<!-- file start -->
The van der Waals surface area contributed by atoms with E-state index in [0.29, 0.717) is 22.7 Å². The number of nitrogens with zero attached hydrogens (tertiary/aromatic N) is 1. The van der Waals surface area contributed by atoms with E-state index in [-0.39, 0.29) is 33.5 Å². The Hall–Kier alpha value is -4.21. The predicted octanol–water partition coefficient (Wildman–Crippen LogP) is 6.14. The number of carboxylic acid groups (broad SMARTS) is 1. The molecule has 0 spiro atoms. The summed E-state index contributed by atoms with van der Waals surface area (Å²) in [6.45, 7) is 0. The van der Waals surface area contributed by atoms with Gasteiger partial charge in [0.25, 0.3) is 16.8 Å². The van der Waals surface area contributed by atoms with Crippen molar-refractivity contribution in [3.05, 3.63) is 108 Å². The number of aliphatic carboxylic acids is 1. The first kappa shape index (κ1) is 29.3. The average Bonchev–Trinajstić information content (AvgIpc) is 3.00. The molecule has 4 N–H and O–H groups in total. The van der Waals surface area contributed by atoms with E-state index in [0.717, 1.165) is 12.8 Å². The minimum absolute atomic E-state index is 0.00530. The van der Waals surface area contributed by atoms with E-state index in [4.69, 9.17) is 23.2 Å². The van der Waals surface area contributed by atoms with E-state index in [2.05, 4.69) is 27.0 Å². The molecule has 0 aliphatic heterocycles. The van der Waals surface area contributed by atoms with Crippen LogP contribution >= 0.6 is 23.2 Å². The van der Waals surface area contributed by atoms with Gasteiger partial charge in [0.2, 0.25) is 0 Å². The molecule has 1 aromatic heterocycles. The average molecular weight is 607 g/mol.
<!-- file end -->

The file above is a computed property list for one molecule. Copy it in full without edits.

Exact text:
The van der Waals surface area contributed by atoms with E-state index in [0.29, 0.717) is 22.7 Å². The number of nitrogens with zero attached hydrogens (tertiary/aromatic N) is 1. The van der Waals surface area contributed by atoms with E-state index in [-0.39, 0.29) is 33.5 Å². The Hall–Kier alpha value is -4.21. The predicted octanol–water partition coefficient (Wildman–Crippen LogP) is 6.14. The number of carboxylic acid groups (broad SMARTS) is 1. The molecule has 0 spiro atoms. The summed E-state index contributed by atoms with van der Waals surface area (Å²) in [6.45, 7) is 0. The van der Waals surface area contributed by atoms with Gasteiger partial charge in [0.25, 0.3) is 16.8 Å². The van der Waals surface area contributed by atoms with Crippen molar-refractivity contribution in [3.05, 3.63) is 108 Å². The number of aliphatic carboxylic acids is 1. The first kappa shape index (κ1) is 29.3. The average Bonchev–Trinajstić information content (AvgIpc) is 3.00. The molecule has 4 N–H and O–H groups in total. The van der Waals surface area contributed by atoms with E-state index in [0.717, 1.165) is 12.8 Å². The minimum absolute atomic E-state index is 0.00530. The van der Waals surface area contributed by atoms with E-state index in [4.69, 9.17) is 23.2 Å². The van der Waals surface area contributed by atoms with E-state index in [2.05, 4.69) is 27.0 Å². The molecule has 0 aliphatic heterocycles. The van der Waals surface area contributed by atoms with Crippen LogP contribution >= 0.6 is 23.2 Å². The van der Waals surface area contributed by atoms with Gasteiger partial charge in [0.2, 0.25) is 0 Å². The molecule has 1 aromatic heterocycles. The average molecular weight is 607 g/mol.